- Strain insulator
A strain insulator is an insulator that provides both large electrical insulation and a large load-bearing capacity. Strain insulators were first used in telegraph systems to isolate the signal wire from ground while still supporting the wire. Strain insulators are used to support radio antennas and
A typical strain insulator is a piece of
glassor porcelainthat is shaped to accommodate two cables or a cable shoe and the supporting hardware on the support structure (hook eye, or eyelet on a steel pole/tower). The shape of the insulator maximizes the distance between the cables while also maximizing the load-bearing transfer capacity of the insulator. In practice, for light loads such as radio antennas, the strain insulator is usually in tension. For heavy loads such as guy lines and overhead power lines, the strain insulator is usually in compression. A common nickname among Utility Linemen is "Johnny Ball", which is in reference to the guy-strain insulator.
When the line voltage requires more insulation than a single insulator can supply, strain insulators are used in series: A set of insulators are connected to each other using special hardware. The series can support the same strain as a single insulator, but the series provides a much higher effective insulation.
If one string is insufficient for the weight of a cable(s), a heavy steel plate is used to effectively bundle all the insulator strings together mechanically. One plate is on the "hot" end and another is located at the support structure. This setup is almost universally used on long spans, such as when a power line crosses a river, canyon, lake, or other terrain requiring a longer than nominal span.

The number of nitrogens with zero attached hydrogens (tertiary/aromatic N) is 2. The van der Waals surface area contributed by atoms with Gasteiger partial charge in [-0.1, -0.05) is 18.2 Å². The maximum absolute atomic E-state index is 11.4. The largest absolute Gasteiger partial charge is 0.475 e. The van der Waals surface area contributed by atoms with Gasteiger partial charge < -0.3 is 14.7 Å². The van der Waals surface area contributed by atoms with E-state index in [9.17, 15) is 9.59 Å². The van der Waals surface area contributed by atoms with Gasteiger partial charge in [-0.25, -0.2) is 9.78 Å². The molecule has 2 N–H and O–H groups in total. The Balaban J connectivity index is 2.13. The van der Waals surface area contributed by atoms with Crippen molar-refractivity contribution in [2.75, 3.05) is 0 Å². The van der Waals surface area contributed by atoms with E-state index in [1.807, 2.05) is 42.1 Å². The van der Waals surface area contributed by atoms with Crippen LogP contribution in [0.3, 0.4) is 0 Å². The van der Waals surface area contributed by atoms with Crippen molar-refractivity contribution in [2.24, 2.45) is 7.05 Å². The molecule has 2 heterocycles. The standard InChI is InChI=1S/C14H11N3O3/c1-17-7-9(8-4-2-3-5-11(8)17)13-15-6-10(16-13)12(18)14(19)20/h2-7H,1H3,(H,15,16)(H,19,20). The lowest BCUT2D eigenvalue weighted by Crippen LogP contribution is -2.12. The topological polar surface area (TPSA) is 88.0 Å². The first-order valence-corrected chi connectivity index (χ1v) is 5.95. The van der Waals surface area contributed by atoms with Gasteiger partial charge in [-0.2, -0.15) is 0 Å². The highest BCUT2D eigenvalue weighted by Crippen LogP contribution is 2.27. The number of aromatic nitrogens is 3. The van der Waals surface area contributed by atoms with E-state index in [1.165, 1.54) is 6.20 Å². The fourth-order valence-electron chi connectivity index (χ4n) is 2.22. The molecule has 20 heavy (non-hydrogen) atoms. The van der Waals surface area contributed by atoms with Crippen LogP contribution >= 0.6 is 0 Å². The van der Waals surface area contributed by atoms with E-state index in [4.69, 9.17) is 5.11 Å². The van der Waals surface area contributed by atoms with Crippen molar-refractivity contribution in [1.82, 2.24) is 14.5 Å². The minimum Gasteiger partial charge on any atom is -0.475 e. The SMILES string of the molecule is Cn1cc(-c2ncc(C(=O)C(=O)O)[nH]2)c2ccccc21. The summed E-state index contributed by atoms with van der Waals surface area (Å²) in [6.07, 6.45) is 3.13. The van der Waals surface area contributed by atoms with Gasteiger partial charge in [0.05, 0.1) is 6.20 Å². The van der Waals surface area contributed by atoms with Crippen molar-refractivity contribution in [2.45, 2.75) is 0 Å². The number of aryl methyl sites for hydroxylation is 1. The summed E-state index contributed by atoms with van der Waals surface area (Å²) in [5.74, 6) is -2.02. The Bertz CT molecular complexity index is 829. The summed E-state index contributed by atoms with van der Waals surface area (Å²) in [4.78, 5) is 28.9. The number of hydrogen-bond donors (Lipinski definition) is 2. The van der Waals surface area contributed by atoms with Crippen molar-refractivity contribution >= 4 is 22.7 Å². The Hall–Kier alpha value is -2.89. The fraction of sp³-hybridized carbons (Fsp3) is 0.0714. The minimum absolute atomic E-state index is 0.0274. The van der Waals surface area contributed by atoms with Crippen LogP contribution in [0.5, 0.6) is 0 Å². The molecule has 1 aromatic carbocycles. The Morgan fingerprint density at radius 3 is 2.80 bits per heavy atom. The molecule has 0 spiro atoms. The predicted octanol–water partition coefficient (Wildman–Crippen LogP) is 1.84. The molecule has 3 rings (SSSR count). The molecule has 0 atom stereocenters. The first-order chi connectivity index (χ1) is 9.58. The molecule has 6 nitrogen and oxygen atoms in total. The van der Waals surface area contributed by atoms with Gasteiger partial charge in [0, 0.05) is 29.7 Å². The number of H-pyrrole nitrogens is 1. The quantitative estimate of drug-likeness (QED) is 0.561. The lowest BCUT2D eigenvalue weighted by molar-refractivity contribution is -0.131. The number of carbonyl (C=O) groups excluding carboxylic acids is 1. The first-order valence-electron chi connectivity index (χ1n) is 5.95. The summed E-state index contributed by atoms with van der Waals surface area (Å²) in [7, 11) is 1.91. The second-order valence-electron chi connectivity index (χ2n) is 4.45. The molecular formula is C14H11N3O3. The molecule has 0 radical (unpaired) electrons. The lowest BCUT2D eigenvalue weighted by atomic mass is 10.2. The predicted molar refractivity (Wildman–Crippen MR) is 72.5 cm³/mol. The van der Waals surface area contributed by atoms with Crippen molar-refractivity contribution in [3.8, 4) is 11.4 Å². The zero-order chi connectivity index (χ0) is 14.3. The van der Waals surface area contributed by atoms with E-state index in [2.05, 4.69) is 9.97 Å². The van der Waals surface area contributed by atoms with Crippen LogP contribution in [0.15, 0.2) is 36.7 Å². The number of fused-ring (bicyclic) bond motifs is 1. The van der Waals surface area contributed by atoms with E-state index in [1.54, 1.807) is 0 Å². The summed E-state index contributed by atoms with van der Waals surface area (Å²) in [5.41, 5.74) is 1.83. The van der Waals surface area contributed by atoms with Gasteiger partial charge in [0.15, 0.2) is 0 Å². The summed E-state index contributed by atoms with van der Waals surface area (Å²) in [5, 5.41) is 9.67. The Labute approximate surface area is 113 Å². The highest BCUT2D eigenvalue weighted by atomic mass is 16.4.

Strain insulators are typically used outdoors in overhead wiring. In this environment they are exposed to rain and in urban settings, pollution. As a practical matter, the shape of the insulator becomes critically important, since a wetted path from one cable to the other can create a low-resistance electrical path.
Strain insulators intended for horizontal mounting (often referred to as Dead-Ends) therefore incorporate flanges to shed water, and strain insulators intended for vertical mounting (referred to as Suspension Insulators) are often bell-shaped.
The first insulators were manufactured in about 1830. There is an active community of antiquarians devoted to identifying and collecting these devices.
* [http://www.nia.org/general/g_strain.htm Glass Strain Insulators]
* [http://www.nia.org/timeline/index.htm Timeline for US insulators]
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